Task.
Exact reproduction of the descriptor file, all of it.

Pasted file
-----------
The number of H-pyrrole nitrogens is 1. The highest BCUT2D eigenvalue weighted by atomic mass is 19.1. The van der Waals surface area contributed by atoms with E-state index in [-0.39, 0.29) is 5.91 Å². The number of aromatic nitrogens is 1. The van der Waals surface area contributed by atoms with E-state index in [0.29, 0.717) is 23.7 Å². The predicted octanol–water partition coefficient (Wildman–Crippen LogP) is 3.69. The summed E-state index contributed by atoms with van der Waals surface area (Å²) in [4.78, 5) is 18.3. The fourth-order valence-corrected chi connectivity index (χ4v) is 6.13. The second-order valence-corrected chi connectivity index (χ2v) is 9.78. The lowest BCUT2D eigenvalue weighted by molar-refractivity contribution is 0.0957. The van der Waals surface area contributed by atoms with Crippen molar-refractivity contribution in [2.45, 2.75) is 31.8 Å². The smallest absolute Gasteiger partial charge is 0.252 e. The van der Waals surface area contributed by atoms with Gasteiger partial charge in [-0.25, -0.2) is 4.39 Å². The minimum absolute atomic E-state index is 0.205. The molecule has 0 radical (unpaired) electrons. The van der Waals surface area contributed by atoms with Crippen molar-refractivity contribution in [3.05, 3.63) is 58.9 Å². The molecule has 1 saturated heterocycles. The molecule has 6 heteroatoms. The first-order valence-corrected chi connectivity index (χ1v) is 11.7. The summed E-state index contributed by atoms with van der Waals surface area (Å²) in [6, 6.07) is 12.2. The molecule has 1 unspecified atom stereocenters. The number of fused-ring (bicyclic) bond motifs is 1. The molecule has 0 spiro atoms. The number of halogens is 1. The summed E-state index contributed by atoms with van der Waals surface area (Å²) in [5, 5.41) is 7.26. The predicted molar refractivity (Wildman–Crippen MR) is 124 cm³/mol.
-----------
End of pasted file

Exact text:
The number of H-pyrrole nitrogens is 1. The highest BCUT2D eigenvalue weighted by atomic mass is 19.1. The van der Waals surface area contributed by atoms with E-state index in [-0.39, 0.29) is 5.91 Å². The number of aromatic nitrogens is 1. The van der Waals surface area contributed by atoms with E-state index in [0.29, 0.717) is 23.7 Å². The predicted octanol–water partition coefficient (Wildman–Crippen LogP) is 3.69. The summed E-state index contributed by atoms with van der Waals surface area (Å²) in [4.78, 5) is 18.3. The fourth-order valence-corrected chi connectivity index (χ4v) is 6.13. The second-order valence-corrected chi connectivity index (χ2v) is 9.78. The lowest BCUT2D eigenvalue weighted by molar-refractivity contribution is 0.0957. The van der Waals surface area contributed by atoms with Crippen molar-refractivity contribution in [2.45, 2.75) is 31.8 Å². The smallest absolute Gasteiger partial charge is 0.252 e. The van der Waals surface area contributed by atoms with Gasteiger partial charge in [-0.25, -0.2) is 4.39 Å². The minimum absolute atomic E-state index is 0.205. The molecule has 0 radical (unpaired) electrons. The van der Waals surface area contributed by atoms with Crippen molar-refractivity contribution in [3.05, 3.63) is 58.9 Å². The molecule has 1 saturated heterocycles. The molecule has 6 heteroatoms. The first-order valence-corrected chi connectivity index (χ1v) is 11.7. The summed E-state index contributed by atoms with van der Waals surface area (Å²) in [6, 6.07) is 12.2. The molecule has 1 unspecified atom stereocenters. The number of fused-ring (bicyclic) bond motifs is 1. The molecule has 0 spiro atoms. The number of halogens is 1. The summed E-state index contributed by atoms with van der Waals surface area (Å²) in [5, 5.41) is 7.26. The predicted molar refractivity (Wildman–Crippen MR) is 124 cm³/mol.